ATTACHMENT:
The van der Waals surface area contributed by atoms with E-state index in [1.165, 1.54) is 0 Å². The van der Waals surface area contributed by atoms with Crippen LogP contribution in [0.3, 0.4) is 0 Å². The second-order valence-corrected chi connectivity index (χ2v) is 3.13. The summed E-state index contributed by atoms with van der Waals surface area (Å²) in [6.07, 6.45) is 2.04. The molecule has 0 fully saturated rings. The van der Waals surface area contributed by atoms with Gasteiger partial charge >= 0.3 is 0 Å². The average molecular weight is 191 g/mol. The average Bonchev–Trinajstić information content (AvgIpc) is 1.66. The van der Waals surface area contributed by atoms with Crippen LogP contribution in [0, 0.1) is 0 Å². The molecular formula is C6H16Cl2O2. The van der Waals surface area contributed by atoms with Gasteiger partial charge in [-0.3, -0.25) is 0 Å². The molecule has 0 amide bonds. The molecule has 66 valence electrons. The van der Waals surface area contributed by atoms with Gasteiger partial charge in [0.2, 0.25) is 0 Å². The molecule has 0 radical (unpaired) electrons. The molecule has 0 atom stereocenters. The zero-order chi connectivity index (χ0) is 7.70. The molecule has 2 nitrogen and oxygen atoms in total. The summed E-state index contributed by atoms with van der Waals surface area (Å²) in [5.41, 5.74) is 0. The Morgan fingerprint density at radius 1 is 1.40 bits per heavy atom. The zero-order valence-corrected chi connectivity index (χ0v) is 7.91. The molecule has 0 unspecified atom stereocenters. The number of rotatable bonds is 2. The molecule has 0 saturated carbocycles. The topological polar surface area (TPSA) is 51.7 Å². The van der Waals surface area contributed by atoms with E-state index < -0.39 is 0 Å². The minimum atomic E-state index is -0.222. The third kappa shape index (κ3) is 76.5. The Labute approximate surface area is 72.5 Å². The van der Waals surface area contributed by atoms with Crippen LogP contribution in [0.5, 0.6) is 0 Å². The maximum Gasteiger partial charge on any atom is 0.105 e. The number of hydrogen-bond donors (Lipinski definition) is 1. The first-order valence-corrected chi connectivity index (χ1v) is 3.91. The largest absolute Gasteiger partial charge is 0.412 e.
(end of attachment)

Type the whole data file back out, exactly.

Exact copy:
The van der Waals surface area contributed by atoms with E-state index in [1.165, 1.54) is 0 Å². The van der Waals surface area contributed by atoms with Crippen LogP contribution in [0.3, 0.4) is 0 Å². The second-order valence-corrected chi connectivity index (χ2v) is 3.13. The summed E-state index contributed by atoms with van der Waals surface area (Å²) in [6.07, 6.45) is 2.04. The molecule has 0 fully saturated rings. The van der Waals surface area contributed by atoms with Gasteiger partial charge >= 0.3 is 0 Å². The average molecular weight is 191 g/mol. The average Bonchev–Trinajstić information content (AvgIpc) is 1.66. The van der Waals surface area contributed by atoms with Crippen LogP contribution in [0, 0.1) is 0 Å². The molecular formula is C6H16Cl2O2. The van der Waals surface area contributed by atoms with Gasteiger partial charge in [-0.3, -0.25) is 0 Å². The molecule has 0 amide bonds. The molecule has 66 valence electrons. The van der Waals surface area contributed by atoms with Gasteiger partial charge in [0.2, 0.25) is 0 Å². The molecule has 0 radical (unpaired) electrons. The molecule has 0 atom stereocenters. The zero-order chi connectivity index (χ0) is 7.70. The molecule has 2 nitrogen and oxygen atoms in total. The summed E-state index contributed by atoms with van der Waals surface area (Å²) in [5.41, 5.74) is 0. The Morgan fingerprint density at radius 1 is 1.40 bits per heavy atom. The zero-order valence-corrected chi connectivity index (χ0v) is 7.91. The molecule has 0 unspecified atom stereocenters. The number of rotatable bonds is 2. The molecule has 0 saturated carbocycles. The topological polar surface area (TPSA) is 51.7 Å². The van der Waals surface area contributed by atoms with E-state index < -0.39 is 0 Å². The minimum atomic E-state index is -0.222. The third kappa shape index (κ3) is 76.5. The Labute approximate surface area is 72.5 Å². The van der Waals surface area contributed by atoms with Crippen LogP contribution in [0.5, 0.6) is 0 Å². The maximum Gasteiger partial charge on any atom is 0.105 e. The number of hydrogen-bond donors (Lipinski definition) is 1. The first-order valence-corrected chi connectivity index (χ1v) is 3.91. The largest absolute Gasteiger partial charge is 0.412 e.